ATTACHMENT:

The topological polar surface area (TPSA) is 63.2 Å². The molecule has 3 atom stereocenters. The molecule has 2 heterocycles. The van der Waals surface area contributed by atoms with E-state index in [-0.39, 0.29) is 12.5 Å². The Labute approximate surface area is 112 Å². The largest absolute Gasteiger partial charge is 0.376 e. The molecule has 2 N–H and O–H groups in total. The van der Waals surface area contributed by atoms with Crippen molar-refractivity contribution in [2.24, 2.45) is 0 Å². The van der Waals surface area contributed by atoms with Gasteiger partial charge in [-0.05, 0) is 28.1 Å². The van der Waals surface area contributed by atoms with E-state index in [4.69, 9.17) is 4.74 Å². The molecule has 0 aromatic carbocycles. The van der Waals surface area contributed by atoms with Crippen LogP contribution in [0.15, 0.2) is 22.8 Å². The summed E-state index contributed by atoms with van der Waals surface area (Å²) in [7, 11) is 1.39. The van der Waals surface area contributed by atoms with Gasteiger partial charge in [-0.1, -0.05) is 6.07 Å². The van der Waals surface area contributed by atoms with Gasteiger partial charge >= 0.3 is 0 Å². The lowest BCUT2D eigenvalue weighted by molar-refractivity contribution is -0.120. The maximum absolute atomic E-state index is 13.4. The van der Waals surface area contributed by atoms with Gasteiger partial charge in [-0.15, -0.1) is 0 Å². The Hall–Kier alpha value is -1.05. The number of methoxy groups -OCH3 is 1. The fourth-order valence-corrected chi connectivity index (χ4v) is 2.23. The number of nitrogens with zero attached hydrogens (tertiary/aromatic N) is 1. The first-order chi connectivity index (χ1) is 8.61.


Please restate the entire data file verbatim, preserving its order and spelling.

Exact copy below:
The topological polar surface area (TPSA) is 63.2 Å². The molecule has 3 atom stereocenters. The molecule has 2 heterocycles. The van der Waals surface area contributed by atoms with E-state index in [-0.39, 0.29) is 12.5 Å². The Labute approximate surface area is 112 Å². The largest absolute Gasteiger partial charge is 0.376 e. The molecule has 2 N–H and O–H groups in total. The van der Waals surface area contributed by atoms with Crippen molar-refractivity contribution in [2.24, 2.45) is 0 Å². The van der Waals surface area contributed by atoms with Gasteiger partial charge in [-0.05, 0) is 28.1 Å². The van der Waals surface area contributed by atoms with E-state index in [4.69, 9.17) is 4.74 Å². The molecule has 0 aromatic carbocycles. The van der Waals surface area contributed by atoms with Crippen LogP contribution in [0.15, 0.2) is 22.8 Å². The summed E-state index contributed by atoms with van der Waals surface area (Å²) in [7, 11) is 1.39. The van der Waals surface area contributed by atoms with Gasteiger partial charge in [-0.1, -0.05) is 6.07 Å². The van der Waals surface area contributed by atoms with Gasteiger partial charge >= 0.3 is 0 Å². The lowest BCUT2D eigenvalue weighted by molar-refractivity contribution is -0.120. The maximum absolute atomic E-state index is 13.4. The van der Waals surface area contributed by atoms with Gasteiger partial charge in [-0.15, -0.1) is 0 Å². The Hall–Kier alpha value is -1.05. The number of methoxy groups -OCH3 is 1. The fourth-order valence-corrected chi connectivity index (χ4v) is 2.23. The number of nitrogens with zero attached hydrogens (tertiary/aromatic N) is 1. The first-order chi connectivity index (χ1) is 8.61.